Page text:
Social Security Disability Process For Those With Vision Loss

Vision loss can make a significant negative impact on every aspect of your life. From diminishing work performance to making it impossible to drive a motor vehicle, the financial implications of vision loss are serious. This is why the Social Security Administration (SSA) runs the disability benefits program. To receive benefits, you must submit an application and, in many cases, know each stage of the appeals process.

Submitting a Convincing Disability Application

First impressions matter when it comes to submitting a disability application. The SSA frowns on incomplete applications, as well as inaccurate information that damages the credibility of the applicant. Working with a Social Security attorney ensures your disability application presents complete and accurate information.

You also want to send medical documentation with your disability application. Medical documents such as vision tests and treatment regimens to improve your vision are especially important. A statement made by your physician can do a tremendous amount of good for the status of your disability application. Your doctor will include an analysis of whether you can perform the job-related duties you performed before the loss of your vision.

The Blue Book and Residual Functional Capacity

The SSA updates the Blue Book online every year to stay on top of the latest developments in the healthcare industry. Regarded as the gold standard for medical information, the Blue Book lists every medical condition that qualifies disability applicants for benefits. The Blue Book also provides general information, the requirements for submitting evidence, and overviews of symptoms that the SSA considers to be impairments.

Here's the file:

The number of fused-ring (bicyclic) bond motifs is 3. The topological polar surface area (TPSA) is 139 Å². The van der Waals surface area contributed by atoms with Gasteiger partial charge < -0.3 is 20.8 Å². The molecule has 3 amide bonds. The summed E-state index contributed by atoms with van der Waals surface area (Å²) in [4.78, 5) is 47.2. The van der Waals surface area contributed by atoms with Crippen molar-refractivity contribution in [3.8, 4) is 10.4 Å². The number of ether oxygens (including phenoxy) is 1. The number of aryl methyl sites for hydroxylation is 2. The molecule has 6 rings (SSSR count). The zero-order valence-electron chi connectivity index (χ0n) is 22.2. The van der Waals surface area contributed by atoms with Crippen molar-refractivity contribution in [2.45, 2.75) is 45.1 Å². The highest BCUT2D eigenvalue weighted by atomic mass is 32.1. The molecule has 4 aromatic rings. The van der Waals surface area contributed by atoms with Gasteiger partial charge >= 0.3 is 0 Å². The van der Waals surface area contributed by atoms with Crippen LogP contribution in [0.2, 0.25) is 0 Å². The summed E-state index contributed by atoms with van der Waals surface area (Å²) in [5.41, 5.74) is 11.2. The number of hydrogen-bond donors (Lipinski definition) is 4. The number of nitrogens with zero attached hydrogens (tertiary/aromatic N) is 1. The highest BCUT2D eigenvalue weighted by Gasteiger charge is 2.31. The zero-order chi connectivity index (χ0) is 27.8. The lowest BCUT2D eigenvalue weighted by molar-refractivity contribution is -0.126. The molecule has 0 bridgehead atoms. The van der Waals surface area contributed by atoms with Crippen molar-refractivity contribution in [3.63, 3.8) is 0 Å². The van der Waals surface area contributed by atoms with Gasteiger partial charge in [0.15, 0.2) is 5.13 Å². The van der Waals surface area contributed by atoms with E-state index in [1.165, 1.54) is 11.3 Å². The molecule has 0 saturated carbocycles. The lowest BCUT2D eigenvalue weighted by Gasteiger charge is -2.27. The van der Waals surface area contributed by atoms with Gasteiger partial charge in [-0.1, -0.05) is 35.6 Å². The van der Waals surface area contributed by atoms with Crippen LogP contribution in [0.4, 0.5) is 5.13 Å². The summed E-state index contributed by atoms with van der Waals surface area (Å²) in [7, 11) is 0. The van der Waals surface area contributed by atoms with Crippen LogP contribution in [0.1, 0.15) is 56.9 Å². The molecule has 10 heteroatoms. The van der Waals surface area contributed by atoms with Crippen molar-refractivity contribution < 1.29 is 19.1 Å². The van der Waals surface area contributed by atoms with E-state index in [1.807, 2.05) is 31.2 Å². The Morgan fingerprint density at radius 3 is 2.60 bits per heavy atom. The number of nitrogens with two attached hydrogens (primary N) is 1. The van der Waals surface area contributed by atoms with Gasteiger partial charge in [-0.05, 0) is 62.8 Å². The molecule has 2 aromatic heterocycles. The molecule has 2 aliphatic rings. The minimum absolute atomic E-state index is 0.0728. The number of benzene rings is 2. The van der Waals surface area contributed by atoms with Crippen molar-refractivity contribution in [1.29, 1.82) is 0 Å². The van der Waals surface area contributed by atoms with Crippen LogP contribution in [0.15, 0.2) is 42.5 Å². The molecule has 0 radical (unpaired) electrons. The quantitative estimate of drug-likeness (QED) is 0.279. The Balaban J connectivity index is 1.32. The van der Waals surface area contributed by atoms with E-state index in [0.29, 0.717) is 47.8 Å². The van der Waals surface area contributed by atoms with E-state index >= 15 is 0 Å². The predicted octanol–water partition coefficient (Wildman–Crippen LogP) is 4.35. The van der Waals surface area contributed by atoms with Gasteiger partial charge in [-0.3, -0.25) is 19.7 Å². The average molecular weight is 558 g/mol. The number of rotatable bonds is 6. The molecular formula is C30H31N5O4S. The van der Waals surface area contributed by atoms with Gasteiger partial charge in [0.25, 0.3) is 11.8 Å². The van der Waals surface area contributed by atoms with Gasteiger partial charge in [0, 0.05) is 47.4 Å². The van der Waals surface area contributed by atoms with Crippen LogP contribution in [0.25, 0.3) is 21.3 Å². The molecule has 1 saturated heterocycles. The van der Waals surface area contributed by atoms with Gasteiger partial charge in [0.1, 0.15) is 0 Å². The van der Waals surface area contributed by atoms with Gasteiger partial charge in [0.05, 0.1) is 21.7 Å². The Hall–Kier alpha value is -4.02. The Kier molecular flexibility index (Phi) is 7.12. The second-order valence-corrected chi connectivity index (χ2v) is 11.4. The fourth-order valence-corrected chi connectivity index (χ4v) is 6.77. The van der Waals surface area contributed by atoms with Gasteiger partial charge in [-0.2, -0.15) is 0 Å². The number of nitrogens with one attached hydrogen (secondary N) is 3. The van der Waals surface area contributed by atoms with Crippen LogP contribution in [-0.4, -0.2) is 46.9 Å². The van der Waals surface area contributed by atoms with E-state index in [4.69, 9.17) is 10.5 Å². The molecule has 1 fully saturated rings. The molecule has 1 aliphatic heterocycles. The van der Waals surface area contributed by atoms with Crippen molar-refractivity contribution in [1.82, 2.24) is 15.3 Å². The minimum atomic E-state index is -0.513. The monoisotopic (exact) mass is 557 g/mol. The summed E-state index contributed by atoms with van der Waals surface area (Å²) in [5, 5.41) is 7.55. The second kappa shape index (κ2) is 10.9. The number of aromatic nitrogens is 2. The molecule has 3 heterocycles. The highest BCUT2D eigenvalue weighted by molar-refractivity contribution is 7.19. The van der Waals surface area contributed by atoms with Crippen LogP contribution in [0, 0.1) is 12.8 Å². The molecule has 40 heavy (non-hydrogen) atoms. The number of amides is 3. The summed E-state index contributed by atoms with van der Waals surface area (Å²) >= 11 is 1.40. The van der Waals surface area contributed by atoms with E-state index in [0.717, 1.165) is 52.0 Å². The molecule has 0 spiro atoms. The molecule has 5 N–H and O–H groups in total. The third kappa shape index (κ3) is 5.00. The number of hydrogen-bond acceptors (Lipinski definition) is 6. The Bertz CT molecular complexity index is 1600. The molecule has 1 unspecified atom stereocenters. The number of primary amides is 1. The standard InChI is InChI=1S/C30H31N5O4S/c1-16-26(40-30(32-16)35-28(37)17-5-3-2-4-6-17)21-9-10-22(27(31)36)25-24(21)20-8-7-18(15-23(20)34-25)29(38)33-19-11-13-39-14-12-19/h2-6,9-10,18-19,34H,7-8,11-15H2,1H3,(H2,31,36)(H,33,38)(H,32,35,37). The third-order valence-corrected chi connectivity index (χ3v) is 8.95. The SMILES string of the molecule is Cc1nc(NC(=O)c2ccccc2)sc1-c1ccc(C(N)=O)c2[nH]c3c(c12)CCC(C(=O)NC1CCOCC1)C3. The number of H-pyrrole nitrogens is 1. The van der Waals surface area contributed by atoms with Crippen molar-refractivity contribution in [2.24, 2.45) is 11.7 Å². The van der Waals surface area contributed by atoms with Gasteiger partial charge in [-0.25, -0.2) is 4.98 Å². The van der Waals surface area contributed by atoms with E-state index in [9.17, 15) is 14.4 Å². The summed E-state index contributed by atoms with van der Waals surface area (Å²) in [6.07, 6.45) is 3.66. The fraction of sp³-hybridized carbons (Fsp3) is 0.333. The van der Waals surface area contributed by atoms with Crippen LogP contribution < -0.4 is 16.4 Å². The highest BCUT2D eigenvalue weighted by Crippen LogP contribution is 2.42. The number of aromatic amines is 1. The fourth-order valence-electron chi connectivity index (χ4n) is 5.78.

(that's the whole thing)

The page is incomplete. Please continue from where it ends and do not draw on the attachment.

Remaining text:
A Residual Functional Capacity (RFC) form evaluates how your vision lass has prevented you from meeting personal and professional responsibilities. Although the SSA requires applicants to undergo an extensive medical examination conducted by an SSA-appointed physician, it is a good idea to have your physician conduct a physical examination that focuses on the loss of your vision.

The Four Phases of the Appeals Process

The four phases of the appeals process start with reconsideration, which is the second filing of your disability application through the SSA evaluation system. A different examiner reviews your application and the medical evidence that you submitted the first time. Reconsideration is an excellent opportunity to bolster your claim by submitting additional compelling medical evidence. Unfortunately, the SSA denies a majority of reconsideration appeals. This means you have to move on to an ALJ hearing.

An ALJ hearing unfolds in a courtroom where you have the right to testify in front of a judge. The judge not only can ask you questions, but the medical professionals that support your disability claim are permitted to testify as well. An unsuccessful ALJ hearing leads you to the third phase of the appeals process called an Appeals Council review. A group of members affiliated with the SSA reviews your case, but this time the review is conducted exclusively through written communication.

As the last phase of the appeals process, arguing your claim in front of a Federal District Court judge can reverse the decision made at the ALJ level. The judge presiding over your disability case might find the ALJ made an error in judgment regarding your case.

Social Security Disability Process For Those With Vision Loss

Ask for a Free Case Evaluation

Struggling with vision loss can make completing ordinary tasks monumental events. Make sure you receive the compensation you deserve by asking for a free case evaluation conducted by an experienced Social Security lawyer.

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